The brain hypothalamus, or subtalamic region, is a small area located below the thalamus in the diencephalon. Despite its small size, the hypothalamus neurons form from 30 to 50 groups of nuclei responsible for various homeostatic indicators of the body, as well as regulating most of the neuroendocrine functions of the brain and the organism as a whole. Hypothalamic neurons have extensive connections with almost all centers and divisions of the central nervous system, and the neuroendocrine connections of the hypothalamus and the pituitary gland deserve special attention. They cause the formation of the so-called functionally unified hypothalamic-pituitary system, responsible for the production of pituitary and hypothalamic hormones and which is the central link between the nervous and endocrine systems. Let's take a closer look at how the hypothalamus works, what it is and what specific body functions are provided by this small area of the brain.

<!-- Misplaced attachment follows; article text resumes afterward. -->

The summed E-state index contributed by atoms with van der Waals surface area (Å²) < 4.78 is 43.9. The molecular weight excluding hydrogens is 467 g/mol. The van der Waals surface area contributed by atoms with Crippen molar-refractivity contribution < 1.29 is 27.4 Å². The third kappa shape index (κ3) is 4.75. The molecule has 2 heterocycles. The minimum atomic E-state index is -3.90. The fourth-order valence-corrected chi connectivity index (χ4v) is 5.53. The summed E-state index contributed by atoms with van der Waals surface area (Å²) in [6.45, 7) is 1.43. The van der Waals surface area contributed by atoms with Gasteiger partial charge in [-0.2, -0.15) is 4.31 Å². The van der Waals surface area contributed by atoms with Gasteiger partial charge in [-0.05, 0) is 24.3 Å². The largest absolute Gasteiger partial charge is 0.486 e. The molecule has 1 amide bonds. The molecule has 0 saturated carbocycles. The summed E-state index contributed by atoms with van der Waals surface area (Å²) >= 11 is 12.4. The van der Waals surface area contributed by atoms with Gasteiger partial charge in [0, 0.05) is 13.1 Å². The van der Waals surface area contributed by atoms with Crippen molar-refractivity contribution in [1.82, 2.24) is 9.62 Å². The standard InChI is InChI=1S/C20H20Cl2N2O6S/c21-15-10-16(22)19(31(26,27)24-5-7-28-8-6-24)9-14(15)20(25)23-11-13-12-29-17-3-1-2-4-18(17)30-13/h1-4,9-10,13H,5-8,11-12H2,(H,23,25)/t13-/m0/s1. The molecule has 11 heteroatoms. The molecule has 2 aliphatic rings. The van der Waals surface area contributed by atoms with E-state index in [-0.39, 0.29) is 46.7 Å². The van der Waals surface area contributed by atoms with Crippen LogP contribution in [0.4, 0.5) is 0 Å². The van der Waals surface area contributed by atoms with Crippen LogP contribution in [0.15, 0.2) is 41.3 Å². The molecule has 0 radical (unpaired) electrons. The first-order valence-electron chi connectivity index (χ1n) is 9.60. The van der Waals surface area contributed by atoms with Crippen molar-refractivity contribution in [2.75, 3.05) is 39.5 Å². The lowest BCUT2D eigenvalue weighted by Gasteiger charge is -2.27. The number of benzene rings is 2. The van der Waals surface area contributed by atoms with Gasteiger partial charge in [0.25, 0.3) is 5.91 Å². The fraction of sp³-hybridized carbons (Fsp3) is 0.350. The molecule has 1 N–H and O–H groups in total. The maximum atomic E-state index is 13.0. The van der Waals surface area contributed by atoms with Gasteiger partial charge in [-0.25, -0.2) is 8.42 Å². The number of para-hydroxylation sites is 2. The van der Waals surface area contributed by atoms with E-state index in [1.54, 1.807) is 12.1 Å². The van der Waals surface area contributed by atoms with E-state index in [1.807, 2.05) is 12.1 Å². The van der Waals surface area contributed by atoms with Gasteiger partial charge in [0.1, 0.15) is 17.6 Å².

Although the functional activity of the hypothalamus is studied quite well, today there are not enough clear anatomical boundaries defining the hypothalamus. The structure in terms of anatomy and histology is associated with the formation of extensive neuronal connections of the hypothalamic region with other parts of the brain. Thus, the hypothalamus is located in the subtalamic region (below the thalamus, which is why its name occurs) and participates in the formation of the walls and bottom of the third ventricle of the brain. The terminal plate anatomically forms the anterior border of the hypothalamus, and its posterior border is formed by a hypothetical line extending from the posterior commissure of the brain to the caudal region of the mastoid bodies.